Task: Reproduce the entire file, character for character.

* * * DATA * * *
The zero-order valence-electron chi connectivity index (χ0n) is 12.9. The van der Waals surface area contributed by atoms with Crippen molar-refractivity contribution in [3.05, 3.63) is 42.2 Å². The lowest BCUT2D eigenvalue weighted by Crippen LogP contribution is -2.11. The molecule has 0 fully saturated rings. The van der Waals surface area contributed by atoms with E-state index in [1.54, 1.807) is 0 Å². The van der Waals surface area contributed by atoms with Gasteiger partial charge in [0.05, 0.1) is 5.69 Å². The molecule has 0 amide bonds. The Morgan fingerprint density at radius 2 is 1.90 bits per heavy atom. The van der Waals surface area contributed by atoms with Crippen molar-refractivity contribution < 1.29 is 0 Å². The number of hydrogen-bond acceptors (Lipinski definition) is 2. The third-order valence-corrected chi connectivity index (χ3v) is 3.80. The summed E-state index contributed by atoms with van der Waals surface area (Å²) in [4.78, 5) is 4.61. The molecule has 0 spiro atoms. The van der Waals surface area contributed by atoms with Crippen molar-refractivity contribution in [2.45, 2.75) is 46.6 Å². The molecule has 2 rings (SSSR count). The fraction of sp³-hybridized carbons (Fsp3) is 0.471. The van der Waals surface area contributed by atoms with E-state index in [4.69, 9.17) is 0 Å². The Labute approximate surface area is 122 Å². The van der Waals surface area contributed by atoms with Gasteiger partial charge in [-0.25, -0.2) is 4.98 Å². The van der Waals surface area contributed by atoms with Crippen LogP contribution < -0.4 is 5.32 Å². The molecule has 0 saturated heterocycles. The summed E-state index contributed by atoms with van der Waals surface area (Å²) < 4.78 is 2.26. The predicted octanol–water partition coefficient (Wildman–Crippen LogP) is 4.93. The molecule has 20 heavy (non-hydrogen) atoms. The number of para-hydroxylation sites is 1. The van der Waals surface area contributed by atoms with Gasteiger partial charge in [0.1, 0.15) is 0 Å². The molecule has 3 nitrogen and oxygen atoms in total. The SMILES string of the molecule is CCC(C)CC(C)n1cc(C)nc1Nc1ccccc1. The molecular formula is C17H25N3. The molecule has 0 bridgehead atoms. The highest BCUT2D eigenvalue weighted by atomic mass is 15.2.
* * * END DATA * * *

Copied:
The zero-order valence-electron chi connectivity index (χ0n) is 12.9. The van der Waals surface area contributed by atoms with Crippen molar-refractivity contribution in [3.05, 3.63) is 42.2 Å². The lowest BCUT2D eigenvalue weighted by Crippen LogP contribution is -2.11. The molecule has 0 fully saturated rings. The van der Waals surface area contributed by atoms with E-state index in [1.54, 1.807) is 0 Å². The van der Waals surface area contributed by atoms with Gasteiger partial charge in [0.05, 0.1) is 5.69 Å². The molecule has 0 amide bonds. The Morgan fingerprint density at radius 2 is 1.90 bits per heavy atom. The van der Waals surface area contributed by atoms with Crippen molar-refractivity contribution < 1.29 is 0 Å². The number of hydrogen-bond acceptors (Lipinski definition) is 2. The third-order valence-corrected chi connectivity index (χ3v) is 3.80. The summed E-state index contributed by atoms with van der Waals surface area (Å²) in [4.78, 5) is 4.61. The molecule has 0 spiro atoms. The van der Waals surface area contributed by atoms with Crippen molar-refractivity contribution in [2.45, 2.75) is 46.6 Å². The molecule has 2 rings (SSSR count). The fraction of sp³-hybridized carbons (Fsp3) is 0.471. The van der Waals surface area contributed by atoms with E-state index in [4.69, 9.17) is 0 Å². The Labute approximate surface area is 122 Å². The van der Waals surface area contributed by atoms with Gasteiger partial charge in [-0.25, -0.2) is 4.98 Å². The van der Waals surface area contributed by atoms with Crippen LogP contribution < -0.4 is 5.32 Å². The molecule has 0 saturated heterocycles. The summed E-state index contributed by atoms with van der Waals surface area (Å²) < 4.78 is 2.26. The predicted octanol–water partition coefficient (Wildman–Crippen LogP) is 4.93. The molecule has 20 heavy (non-hydrogen) atoms. The number of para-hydroxylation sites is 1. The van der Waals surface area contributed by atoms with Gasteiger partial charge in [0.1, 0.15) is 0 Å². The molecule has 3 nitrogen and oxygen atoms in total. The SMILES string of the molecule is CCC(C)CC(C)n1cc(C)nc1Nc1ccccc1. The molecular formula is C17H25N3. The molecule has 0 bridgehead atoms. The highest BCUT2D eigenvalue weighted by atomic mass is 15.2.